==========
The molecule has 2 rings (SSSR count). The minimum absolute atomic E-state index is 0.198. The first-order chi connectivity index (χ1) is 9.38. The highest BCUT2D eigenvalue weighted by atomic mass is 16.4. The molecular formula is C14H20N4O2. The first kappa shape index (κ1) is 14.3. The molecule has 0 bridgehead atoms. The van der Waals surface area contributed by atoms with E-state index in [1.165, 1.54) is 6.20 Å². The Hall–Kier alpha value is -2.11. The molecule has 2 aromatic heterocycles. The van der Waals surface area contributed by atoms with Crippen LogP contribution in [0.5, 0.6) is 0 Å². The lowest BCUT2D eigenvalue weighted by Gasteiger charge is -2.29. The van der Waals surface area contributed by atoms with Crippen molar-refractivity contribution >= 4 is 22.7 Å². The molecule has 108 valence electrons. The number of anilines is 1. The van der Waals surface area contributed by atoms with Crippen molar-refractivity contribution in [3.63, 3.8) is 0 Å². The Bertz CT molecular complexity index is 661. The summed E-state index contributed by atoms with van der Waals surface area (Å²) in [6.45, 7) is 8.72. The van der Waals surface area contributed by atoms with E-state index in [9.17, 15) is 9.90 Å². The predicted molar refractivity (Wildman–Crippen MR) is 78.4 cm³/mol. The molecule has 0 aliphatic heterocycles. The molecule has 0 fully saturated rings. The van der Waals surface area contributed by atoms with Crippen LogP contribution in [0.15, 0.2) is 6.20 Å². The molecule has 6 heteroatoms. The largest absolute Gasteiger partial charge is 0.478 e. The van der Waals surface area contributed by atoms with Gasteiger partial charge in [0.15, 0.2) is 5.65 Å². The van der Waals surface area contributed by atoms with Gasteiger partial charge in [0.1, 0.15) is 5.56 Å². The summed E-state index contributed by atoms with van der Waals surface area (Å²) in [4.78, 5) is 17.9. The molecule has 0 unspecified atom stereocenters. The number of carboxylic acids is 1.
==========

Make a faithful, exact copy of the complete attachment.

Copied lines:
The molecule has 2 rings (SSSR count). The minimum absolute atomic E-state index is 0.198. The first-order chi connectivity index (χ1) is 9.38. The highest BCUT2D eigenvalue weighted by atomic mass is 16.4. The molecular formula is C14H20N4O2. The first kappa shape index (κ1) is 14.3. The molecule has 0 bridgehead atoms. The van der Waals surface area contributed by atoms with E-state index in [1.165, 1.54) is 6.20 Å². The Hall–Kier alpha value is -2.11. The molecule has 2 aromatic heterocycles. The van der Waals surface area contributed by atoms with Crippen LogP contribution in [0.5, 0.6) is 0 Å². The lowest BCUT2D eigenvalue weighted by Gasteiger charge is -2.29. The van der Waals surface area contributed by atoms with Crippen molar-refractivity contribution >= 4 is 22.7 Å². The molecule has 108 valence electrons. The number of anilines is 1. The van der Waals surface area contributed by atoms with Crippen molar-refractivity contribution in [3.63, 3.8) is 0 Å². The Bertz CT molecular complexity index is 661. The summed E-state index contributed by atoms with van der Waals surface area (Å²) in [6.45, 7) is 8.72. The van der Waals surface area contributed by atoms with E-state index in [9.17, 15) is 9.90 Å². The predicted molar refractivity (Wildman–Crippen MR) is 78.4 cm³/mol. The molecule has 0 aliphatic heterocycles. The molecule has 0 fully saturated rings. The van der Waals surface area contributed by atoms with Crippen LogP contribution in [0.15, 0.2) is 6.20 Å². The molecule has 6 heteroatoms. The largest absolute Gasteiger partial charge is 0.478 e. The van der Waals surface area contributed by atoms with Gasteiger partial charge in [0.15, 0.2) is 5.65 Å². The van der Waals surface area contributed by atoms with Gasteiger partial charge in [0.1, 0.15) is 5.56 Å². The summed E-state index contributed by atoms with van der Waals surface area (Å²) in [4.78, 5) is 17.9. The molecule has 0 unspecified atom stereocenters. The number of carboxylic acids is 1.